MWells
Posts: 146
Joined: Fri Oct 15, 2004 11:29 pm

Re: Meeting a Terrific Challenge

Post by MWells »

Yes, Wolfram explicitly says space and time are not fundamentally the same thing. But that would seem to be irrelevant, as he isn't offering a "theory" here. If he does have his own theory it would be independent of his computational modelling device's application. This is a tool which itself is more primary than the RS postulates, with the capability to express entity relationships in a purely abstract sense. For example, there is no "space" or "time" only numbers and relationships - which presumably could be suited to express RS scalar motion. There is also no inherent topology nor any structural framework, although this can be assigned or mapped. It would seem one could potentially use this for any physical theory, such as RS, String theory or Eric Weinstein's "Geometric Unity".

Mike
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Djchrismac
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Re: Meeting a Terrific Challenge

Post by Djchrismac »

MWells wrote: Mon Apr 20, 2020 12:53 pm Yes, Wolfram explicitly says space and time are not fundamentally the same thing. But that would seem to be irrelevant, as he isn't offering a "theory" here. If he does have his own theory it would be independent of his computational modelling device's application. This is a tool which itself is more primary than the RS postulates, with the capability to express entity relationships in a purely abstract sense. For example, there is no "space" or "time" only numbers and relationships - which presumably could be suited to express RS scalar motion. There is also no inherent topology nor any structural framework, although this can be assigned or mapped. It would seem one could potentially use this for any physical theory, such as RS, String theory or Eric Weinstein's "Geometric Unity".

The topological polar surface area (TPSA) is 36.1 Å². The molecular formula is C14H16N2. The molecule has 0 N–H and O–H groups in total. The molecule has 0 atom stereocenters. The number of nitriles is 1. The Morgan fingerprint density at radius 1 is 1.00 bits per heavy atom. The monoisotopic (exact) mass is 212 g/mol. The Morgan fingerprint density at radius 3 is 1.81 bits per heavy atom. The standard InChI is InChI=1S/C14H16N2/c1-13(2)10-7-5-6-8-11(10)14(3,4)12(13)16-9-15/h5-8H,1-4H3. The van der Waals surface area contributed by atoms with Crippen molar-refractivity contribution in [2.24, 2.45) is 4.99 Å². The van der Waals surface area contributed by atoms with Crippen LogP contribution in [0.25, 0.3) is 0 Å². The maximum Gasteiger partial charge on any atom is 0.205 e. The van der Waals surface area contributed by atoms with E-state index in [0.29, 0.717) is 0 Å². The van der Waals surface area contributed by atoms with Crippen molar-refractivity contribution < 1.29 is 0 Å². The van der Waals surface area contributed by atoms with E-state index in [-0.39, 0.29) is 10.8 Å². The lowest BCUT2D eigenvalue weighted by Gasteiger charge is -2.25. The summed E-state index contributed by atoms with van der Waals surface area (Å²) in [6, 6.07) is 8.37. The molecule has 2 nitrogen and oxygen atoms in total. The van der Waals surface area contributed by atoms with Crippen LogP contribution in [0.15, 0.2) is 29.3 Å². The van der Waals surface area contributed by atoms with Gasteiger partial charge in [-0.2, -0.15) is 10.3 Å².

Mike
Hi Mike, please accept my apologies, I jumped in without proper consideration. You could be right, perhaps it would prove useful to model scalar motion with this tool and compare the Reciprocal System results to other theories and see how they map out or compare/contrast.
dbundy
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Joined: Mon Dec 17, 2012 9:14 pm

Re: Meeting a Terrific Challenge

Post by dbundy »

Hi Mike,

What others may not realize is that we have a history of discussing Wolfram's science, when I brought it to the table many years ago. It's good to hear from you again, BTW.

It all started with Wolfram's New Kind of Science and his cellular automata rule 254 (See here), which he found so simple and therefore unintersting. However, I glomed on to it, recognizing that it captured (at least in 2d) the unit progression. I modified it so that I could model the space and time displacements of the RST with it and called them PAs, for "Progression Algorithms."

I read this recently one morning when I was still in bed, the day it came out. Wolfram made a breakthrough and started the Physics Projects, and as usual, he does it in a big, big way. The man is a genuis, there's no doubt about that, but whether or not we can connect our simple reciprocal system to his work in any benificial way, I know not.

We'll see I guess.

P.S. Thanks for the video links. I find them very interesting.